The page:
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Photo: Gunawan Kartapranata
The ASEAN Economic Community is the result of decade-long talks and negotiations between the 10 ASEAN nations of Singapore, Malaysia, Indonesia, Thailand, Myanmar, Philippines, Laos, Vietnam, Brunei and Cambodia. It started with an agreement to explore talks in 2003 by the various head of states and it is slated to be fully implemented by year 2015. The AEC will change the way we do business in Singapore and around the region.
From the ASEAN Economic Community blueprint:
The AEC will establish ASEAN as a single market and production base making ASEAN more dynamic and competitive with new mechanisms and measures to strengthen the implementation of its existing economic initiatives; accelerating regional integration in the priority sectors; facilitating movement of business persons, skilled labour and talents; and strengthening the institutional mechanisms of ASEAN.
In short, the AEC will transform ASEAN into a region with free movement of goods, services, investment, skilled labour, and freer flow of capital.
The AEC is more than just a free trade agreement even though that is a core aspect of it. It is about building a common market across these ten countries which would allow different nations to grow and leverage on their own strengths. For example, it is envisioned that companies can rise capital in Singapore and set up their factories in low-cost locations like Vietnam. This is an important role for companies to adopt as investments levels in ASEAN have not recovered fully since the 1997 Asian Financial Crisis.
According to Deputy Prime Minister Tharman Shanmugaratnam, investors were hesitant to enter ASEAN after the 1997 crisis and investments are 25% lower than it should be at their current stage of development. Hence there is a role for Singapore to play in the AEC as a trusted financial centre to bring institutional investors and companies together to facilitate investments and capital flow.
This is especially crucial for ASEAN as it is a young and growing economy as a whole which needs to provide jobs for its population. While Singapore is a developed nation, other ASEAN nations require more infrastructure development. The recent water shortage in Bangkok highlights the need for water treatment plants and these are long-term projects that would require 30 years of patience before the investments can be fully realized.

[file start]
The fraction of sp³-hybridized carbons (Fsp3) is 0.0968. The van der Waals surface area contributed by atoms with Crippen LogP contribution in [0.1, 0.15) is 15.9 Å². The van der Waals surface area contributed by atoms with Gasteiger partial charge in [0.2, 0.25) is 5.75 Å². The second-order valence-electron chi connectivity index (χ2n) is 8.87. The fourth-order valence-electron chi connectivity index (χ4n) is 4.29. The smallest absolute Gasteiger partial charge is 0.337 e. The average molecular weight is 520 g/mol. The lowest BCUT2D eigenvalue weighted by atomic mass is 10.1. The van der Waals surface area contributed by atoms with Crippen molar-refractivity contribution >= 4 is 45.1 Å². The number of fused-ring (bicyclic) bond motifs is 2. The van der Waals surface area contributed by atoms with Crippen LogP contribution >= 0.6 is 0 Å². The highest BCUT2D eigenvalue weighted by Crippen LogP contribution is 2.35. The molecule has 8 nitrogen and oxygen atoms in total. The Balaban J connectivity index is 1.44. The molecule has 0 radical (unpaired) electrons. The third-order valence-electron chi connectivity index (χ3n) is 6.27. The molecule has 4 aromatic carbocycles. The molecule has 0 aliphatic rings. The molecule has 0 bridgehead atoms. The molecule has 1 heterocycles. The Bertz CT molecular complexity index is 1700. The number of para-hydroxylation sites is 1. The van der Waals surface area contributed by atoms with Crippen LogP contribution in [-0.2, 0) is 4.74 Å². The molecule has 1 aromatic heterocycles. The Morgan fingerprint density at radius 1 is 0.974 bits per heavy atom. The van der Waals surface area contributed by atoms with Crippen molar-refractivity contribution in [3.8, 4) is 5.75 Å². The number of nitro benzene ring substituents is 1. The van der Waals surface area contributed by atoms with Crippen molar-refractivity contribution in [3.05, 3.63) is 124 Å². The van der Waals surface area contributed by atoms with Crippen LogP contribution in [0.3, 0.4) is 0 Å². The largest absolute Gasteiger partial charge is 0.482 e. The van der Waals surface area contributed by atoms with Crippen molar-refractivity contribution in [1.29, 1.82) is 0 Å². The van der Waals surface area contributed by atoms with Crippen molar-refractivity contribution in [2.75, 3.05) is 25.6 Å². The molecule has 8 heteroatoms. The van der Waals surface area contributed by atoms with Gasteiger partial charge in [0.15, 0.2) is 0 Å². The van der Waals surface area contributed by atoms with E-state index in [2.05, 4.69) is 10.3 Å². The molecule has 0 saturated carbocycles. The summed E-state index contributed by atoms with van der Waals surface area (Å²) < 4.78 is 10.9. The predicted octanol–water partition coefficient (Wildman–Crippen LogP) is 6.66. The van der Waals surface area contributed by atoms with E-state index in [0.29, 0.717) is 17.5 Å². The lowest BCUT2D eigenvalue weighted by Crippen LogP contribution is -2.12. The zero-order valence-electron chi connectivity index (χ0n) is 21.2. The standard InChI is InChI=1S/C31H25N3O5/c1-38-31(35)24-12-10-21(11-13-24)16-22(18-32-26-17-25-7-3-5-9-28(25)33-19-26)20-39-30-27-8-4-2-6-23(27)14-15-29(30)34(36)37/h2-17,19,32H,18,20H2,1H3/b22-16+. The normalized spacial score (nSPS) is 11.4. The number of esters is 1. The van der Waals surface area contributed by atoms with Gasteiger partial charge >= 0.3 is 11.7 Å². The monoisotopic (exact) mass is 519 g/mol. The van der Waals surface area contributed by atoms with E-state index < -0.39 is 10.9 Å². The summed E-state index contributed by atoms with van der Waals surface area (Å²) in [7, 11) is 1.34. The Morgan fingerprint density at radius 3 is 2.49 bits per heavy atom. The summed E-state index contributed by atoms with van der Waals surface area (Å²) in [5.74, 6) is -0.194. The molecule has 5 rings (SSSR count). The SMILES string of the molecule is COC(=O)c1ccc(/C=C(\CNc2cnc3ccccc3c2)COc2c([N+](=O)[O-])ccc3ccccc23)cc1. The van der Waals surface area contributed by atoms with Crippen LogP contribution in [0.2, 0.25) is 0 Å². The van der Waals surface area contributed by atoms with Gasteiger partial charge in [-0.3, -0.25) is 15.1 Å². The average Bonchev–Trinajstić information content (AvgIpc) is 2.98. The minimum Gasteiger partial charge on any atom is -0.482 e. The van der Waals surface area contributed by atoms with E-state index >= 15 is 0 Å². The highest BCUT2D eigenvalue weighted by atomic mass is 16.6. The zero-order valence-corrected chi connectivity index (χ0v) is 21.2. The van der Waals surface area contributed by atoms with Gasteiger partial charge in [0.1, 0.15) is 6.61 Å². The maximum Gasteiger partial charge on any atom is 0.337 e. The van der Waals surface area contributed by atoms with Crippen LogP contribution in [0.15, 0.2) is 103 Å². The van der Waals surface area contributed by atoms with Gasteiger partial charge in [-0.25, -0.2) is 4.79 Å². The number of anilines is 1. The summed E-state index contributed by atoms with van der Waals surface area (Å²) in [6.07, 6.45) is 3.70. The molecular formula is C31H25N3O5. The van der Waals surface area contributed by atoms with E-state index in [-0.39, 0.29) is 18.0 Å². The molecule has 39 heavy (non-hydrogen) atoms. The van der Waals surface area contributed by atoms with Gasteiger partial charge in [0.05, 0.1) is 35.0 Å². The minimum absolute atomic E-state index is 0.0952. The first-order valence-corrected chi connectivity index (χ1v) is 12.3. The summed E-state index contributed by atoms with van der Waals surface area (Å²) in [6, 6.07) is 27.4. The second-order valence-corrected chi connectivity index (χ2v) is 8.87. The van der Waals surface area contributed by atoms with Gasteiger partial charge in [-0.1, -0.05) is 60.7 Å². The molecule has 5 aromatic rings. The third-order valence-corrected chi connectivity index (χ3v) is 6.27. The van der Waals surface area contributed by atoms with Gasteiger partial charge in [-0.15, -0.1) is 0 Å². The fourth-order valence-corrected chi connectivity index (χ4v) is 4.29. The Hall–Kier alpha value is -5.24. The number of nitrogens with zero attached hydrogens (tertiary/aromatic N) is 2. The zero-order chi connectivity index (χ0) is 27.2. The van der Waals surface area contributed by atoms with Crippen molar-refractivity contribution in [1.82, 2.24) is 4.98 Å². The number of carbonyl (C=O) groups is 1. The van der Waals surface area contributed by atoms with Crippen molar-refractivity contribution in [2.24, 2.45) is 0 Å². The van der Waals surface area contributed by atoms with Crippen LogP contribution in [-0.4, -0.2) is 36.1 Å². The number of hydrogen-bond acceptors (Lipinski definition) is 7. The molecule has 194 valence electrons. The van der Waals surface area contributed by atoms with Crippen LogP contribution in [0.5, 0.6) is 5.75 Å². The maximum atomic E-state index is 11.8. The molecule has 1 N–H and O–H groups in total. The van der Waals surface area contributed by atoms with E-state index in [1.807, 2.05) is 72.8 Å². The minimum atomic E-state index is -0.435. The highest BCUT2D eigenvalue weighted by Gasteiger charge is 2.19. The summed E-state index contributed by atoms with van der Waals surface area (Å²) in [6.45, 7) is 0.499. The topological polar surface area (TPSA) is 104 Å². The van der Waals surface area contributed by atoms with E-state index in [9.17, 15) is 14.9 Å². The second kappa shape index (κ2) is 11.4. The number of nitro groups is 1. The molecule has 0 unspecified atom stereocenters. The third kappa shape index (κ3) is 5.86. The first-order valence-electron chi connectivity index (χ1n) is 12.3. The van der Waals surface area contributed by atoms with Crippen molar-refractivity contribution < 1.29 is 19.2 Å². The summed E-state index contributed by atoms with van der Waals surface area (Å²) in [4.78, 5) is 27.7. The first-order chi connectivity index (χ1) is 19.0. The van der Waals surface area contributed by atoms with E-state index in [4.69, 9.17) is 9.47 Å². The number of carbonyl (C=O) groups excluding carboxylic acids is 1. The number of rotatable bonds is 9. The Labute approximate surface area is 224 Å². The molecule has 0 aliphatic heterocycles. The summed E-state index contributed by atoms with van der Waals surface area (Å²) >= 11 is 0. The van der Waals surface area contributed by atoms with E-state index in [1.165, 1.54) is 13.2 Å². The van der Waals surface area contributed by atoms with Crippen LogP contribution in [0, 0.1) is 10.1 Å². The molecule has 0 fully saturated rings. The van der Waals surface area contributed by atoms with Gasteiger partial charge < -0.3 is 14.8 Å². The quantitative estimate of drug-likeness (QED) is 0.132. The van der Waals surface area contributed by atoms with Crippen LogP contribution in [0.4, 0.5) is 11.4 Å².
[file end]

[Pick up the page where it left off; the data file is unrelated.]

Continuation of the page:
ASEAN has a combined population of 600 million people and it is an effective counterweight to China which is now on a path of slower growth. China has plans to grow at 7% this year and there are doubts of whether it can reach those levels. While ASEAN as a whole is not as politically stable as China, its economic growth is on a steady upturn. Therefore Singapore has to embrace the ASEAN market if it wishes to grow steadily in the near future and even out the slower economic growth in China.
Once the regional AEC agreement is fully implemented this year, we can expect more companies in ASEAN to be listed in Singapore. This should be good for investment banks and provide more options for investors here in Singapore. Skilled labourers will also have reasons to be in Singapore whether it is for short-term visits or longer-term stays. This would be another boost to our property markets and hospitality sectors including REITs.
The AEC is actually a mission critical move because China is moving up the manufacturing value chain. China is no longer the nation that solely manufactures cheap, labour-intensive products like it did in the 80s and 90s. They are now producing advanced computer chips and eroding away our lead in the manufacturing industry. When these companies raise funds, they would do so in either Shanghai, Shenzhen or Hong Kong. Singapore would be squeezed out of the picture.